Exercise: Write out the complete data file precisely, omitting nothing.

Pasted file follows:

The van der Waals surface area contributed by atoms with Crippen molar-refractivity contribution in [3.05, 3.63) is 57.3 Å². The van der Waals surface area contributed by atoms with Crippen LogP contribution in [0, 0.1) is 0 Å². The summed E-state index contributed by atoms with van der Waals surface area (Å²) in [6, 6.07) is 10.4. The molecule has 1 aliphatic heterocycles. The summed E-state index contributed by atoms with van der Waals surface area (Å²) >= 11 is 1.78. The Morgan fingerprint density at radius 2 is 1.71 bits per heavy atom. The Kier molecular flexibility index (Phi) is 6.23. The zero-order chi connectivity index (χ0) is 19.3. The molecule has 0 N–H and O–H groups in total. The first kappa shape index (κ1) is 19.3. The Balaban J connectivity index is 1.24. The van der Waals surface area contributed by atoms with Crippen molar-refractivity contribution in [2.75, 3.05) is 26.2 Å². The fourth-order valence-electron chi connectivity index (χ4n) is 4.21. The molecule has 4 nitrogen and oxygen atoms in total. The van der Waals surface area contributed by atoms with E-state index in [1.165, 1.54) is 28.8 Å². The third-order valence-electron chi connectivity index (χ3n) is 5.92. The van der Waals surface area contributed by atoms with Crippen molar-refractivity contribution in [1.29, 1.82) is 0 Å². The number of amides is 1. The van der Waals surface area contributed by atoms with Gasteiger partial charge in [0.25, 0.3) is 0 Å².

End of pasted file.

The van der Waals surface area contributed by atoms with Crippen molar-refractivity contribution in [3.05, 3.63) is 57.3 Å². The van der Waals surface area contributed by atoms with Crippen LogP contribution in [0, 0.1) is 0 Å². The summed E-state index contributed by atoms with van der Waals surface area (Å²) in [6, 6.07) is 10.4. The molecule has 1 aliphatic heterocycles. The summed E-state index contributed by atoms with van der Waals surface area (Å²) >= 11 is 1.78. The Morgan fingerprint density at radius 2 is 1.71 bits per heavy atom. The Kier molecular flexibility index (Phi) is 6.23. The zero-order chi connectivity index (χ0) is 19.3. The molecule has 0 N–H and O–H groups in total. The first kappa shape index (κ1) is 19.3. The Balaban J connectivity index is 1.24. The van der Waals surface area contributed by atoms with Crippen molar-refractivity contribution in [2.75, 3.05) is 26.2 Å². The fourth-order valence-electron chi connectivity index (χ4n) is 4.21. The molecule has 4 nitrogen and oxygen atoms in total. The van der Waals surface area contributed by atoms with E-state index in [1.165, 1.54) is 28.8 Å². The third-order valence-electron chi connectivity index (χ3n) is 5.92. The van der Waals surface area contributed by atoms with Crippen molar-refractivity contribution in [1.29, 1.82) is 0 Å². The number of amides is 1. The van der Waals surface area contributed by atoms with Gasteiger partial charge in [0.25, 0.3) is 0 Å².